The film initially focuses on a group of three teenage friends, one of which arranges to meet a girl that he has met on the Internet. It turns out that he’s managed to get this hot girl to agree to a foursome involving the three guys. It’s probably best to point out now that the film actually opens by showing a group of people protesting outside of the funeral of a gay US solder. As it happens, after the three friends arrive at the trailer of the aforementioned hot lady it turns out to be a case of false advertising. Instead of the hot, young girl that has been talking to one of the friends, the person they find upon arrival is a middle aged Melissa Leo. The friends decide to go for it anyway, with one thing leading to another and them waking up amongst a cult. The cult are against homosexuality, sex, drugs, alcohol, etc. Generally all the good stuff – bar the homesexuality, although that’s a matter of choice. Rather than tolerate the differences of others, the cult has their own methods of dealing with those that do not see things in the same way that they do, and their methods are extreme. Just as things start to take shape, John Goodman and his team of special agents turn up to help out the local Sheriff. Everything goes a bit bat-shit crazy once Goodman’s boss gives him certain orders over the phone. That’s all I’m going to say about the plot so that I don’t give away too much. That said, “simple just shit itself” is my favourite film quote of recent memory. Genius from the man Smith!
Whilst Red State was classed as a horror I’d tend to lean more towards thriller/chiller than out and out horror. The horror aspect is more the extremities that these type of people go to in order to force their opinions on people. It’s a great film that really pulls at the emotions at times. There’s a few familiar faces in there, even a more filled-out Jen Schwalbach popping up along the way. I’d definitely recommend Red State but I’m not sure to who. I’m not sure that it’s got a particular target audience. It’s not an out-and-out horror, it’s not a completely psychological affair, it’s not an action movie, yet it seamlessly mixes elements of all three. It’s a big change from Smith’s usual fare although there’s still certain parts of the dialogue that stand up there with some of Smith’s more memorable. One thing I do have to say is that Michael Parks is fantastic again. Absolutely fantastic. According to Smith, Parks ad-libbed large parts of his diatribes. That’s not a totally unheard of concept but you’ll really appreciate that once you see how good Parks is in this. If you get the chance, get yourself along and watch Red State in the coming weeks. You won’t be disappointed. If you are then you’re of no use to me anyway.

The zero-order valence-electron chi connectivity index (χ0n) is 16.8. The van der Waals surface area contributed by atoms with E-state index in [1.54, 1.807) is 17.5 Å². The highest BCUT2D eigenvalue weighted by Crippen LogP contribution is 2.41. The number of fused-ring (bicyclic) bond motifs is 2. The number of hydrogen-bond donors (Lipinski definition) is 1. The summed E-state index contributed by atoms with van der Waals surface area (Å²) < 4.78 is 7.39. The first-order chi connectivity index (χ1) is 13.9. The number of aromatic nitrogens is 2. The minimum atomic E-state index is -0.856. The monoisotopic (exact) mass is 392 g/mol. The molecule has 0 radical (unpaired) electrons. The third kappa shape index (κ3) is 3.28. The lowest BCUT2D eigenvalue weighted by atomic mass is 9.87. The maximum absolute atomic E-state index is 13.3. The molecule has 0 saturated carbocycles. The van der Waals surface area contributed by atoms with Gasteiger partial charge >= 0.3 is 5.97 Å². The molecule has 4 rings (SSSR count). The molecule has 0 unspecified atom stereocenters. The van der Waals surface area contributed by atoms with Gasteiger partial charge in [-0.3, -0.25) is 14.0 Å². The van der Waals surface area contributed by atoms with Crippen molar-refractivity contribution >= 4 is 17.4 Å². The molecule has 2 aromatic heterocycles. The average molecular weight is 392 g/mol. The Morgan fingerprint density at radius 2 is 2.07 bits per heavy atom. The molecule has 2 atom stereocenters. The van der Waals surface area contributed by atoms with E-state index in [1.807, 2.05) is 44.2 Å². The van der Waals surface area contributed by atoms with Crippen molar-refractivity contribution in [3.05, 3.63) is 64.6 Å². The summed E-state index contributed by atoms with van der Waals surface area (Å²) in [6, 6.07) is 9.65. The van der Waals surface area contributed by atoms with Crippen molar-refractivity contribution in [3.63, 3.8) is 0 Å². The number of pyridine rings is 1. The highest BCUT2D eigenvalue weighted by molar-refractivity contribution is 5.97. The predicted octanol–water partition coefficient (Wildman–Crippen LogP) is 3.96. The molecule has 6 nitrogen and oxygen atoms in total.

On a sadder note, I’ve just heard that Cliff Robertson has died today at the age of 88 from natural causes. Being the superhero geek that I am, Cliff was Uncle Ben in the Spider-man trilogy to me. That said, he’s one of those faces that you always see pop up in so many films and shows over the decades. To others he may be more remembered for his role in Charly and the Oscar that came with it, but to me he’s Uncle Ben. Rest in Peace, sir.